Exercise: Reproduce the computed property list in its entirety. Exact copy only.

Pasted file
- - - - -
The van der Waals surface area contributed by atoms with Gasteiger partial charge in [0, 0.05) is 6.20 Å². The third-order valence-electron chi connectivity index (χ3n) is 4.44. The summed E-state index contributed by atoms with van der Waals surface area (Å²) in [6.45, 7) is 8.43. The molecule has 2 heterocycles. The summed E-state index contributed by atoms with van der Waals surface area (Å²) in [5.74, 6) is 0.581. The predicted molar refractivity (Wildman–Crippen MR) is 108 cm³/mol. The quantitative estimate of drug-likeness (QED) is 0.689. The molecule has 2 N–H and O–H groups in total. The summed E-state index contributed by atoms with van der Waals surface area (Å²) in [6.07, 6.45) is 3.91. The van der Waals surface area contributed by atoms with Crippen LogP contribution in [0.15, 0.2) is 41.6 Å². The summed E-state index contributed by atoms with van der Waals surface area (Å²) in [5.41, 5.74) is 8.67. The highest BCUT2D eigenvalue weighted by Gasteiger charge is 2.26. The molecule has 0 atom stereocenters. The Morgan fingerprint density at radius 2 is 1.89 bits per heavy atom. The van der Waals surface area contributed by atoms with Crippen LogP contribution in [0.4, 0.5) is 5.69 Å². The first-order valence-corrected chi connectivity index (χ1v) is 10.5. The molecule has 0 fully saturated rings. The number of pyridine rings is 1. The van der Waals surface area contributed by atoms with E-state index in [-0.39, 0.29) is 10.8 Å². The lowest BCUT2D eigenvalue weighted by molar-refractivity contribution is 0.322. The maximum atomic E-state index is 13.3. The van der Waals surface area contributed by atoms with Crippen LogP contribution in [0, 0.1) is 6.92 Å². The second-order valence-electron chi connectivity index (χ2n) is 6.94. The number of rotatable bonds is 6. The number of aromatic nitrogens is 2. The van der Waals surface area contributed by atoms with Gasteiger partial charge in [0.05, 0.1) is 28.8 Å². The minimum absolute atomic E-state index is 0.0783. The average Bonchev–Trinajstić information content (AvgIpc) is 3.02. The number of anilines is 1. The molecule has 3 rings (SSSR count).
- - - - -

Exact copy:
The van der Waals surface area contributed by atoms with Gasteiger partial charge in [0, 0.05) is 6.20 Å². The third-order valence-electron chi connectivity index (χ3n) is 4.44. The summed E-state index contributed by atoms with van der Waals surface area (Å²) in [6.45, 7) is 8.43. The molecule has 2 heterocycles. The summed E-state index contributed by atoms with van der Waals surface area (Å²) in [5.74, 6) is 0.581. The predicted molar refractivity (Wildman–Crippen MR) is 108 cm³/mol. The quantitative estimate of drug-likeness (QED) is 0.689. The molecule has 2 N–H and O–H groups in total. The summed E-state index contributed by atoms with van der Waals surface area (Å²) in [6.07, 6.45) is 3.91. The van der Waals surface area contributed by atoms with Crippen LogP contribution in [0.15, 0.2) is 41.6 Å². The summed E-state index contributed by atoms with van der Waals surface area (Å²) in [5.41, 5.74) is 8.67. The highest BCUT2D eigenvalue weighted by Gasteiger charge is 2.26. The molecule has 0 atom stereocenters. The Morgan fingerprint density at radius 2 is 1.89 bits per heavy atom. The van der Waals surface area contributed by atoms with Crippen LogP contribution in [0.4, 0.5) is 5.69 Å². The first-order valence-corrected chi connectivity index (χ1v) is 10.5. The molecule has 0 fully saturated rings. The number of pyridine rings is 1. The van der Waals surface area contributed by atoms with E-state index in [-0.39, 0.29) is 10.8 Å². The lowest BCUT2D eigenvalue weighted by molar-refractivity contribution is 0.322. The maximum atomic E-state index is 13.3. The van der Waals surface area contributed by atoms with Crippen LogP contribution in [0, 0.1) is 6.92 Å². The second-order valence-electron chi connectivity index (χ2n) is 6.94. The number of rotatable bonds is 6. The number of aromatic nitrogens is 2. The van der Waals surface area contributed by atoms with Gasteiger partial charge in [0.05, 0.1) is 28.8 Å². The minimum absolute atomic E-state index is 0.0783. The average Bonchev–Trinajstić information content (AvgIpc) is 3.02. The number of anilines is 1. The molecule has 3 rings (SSSR count).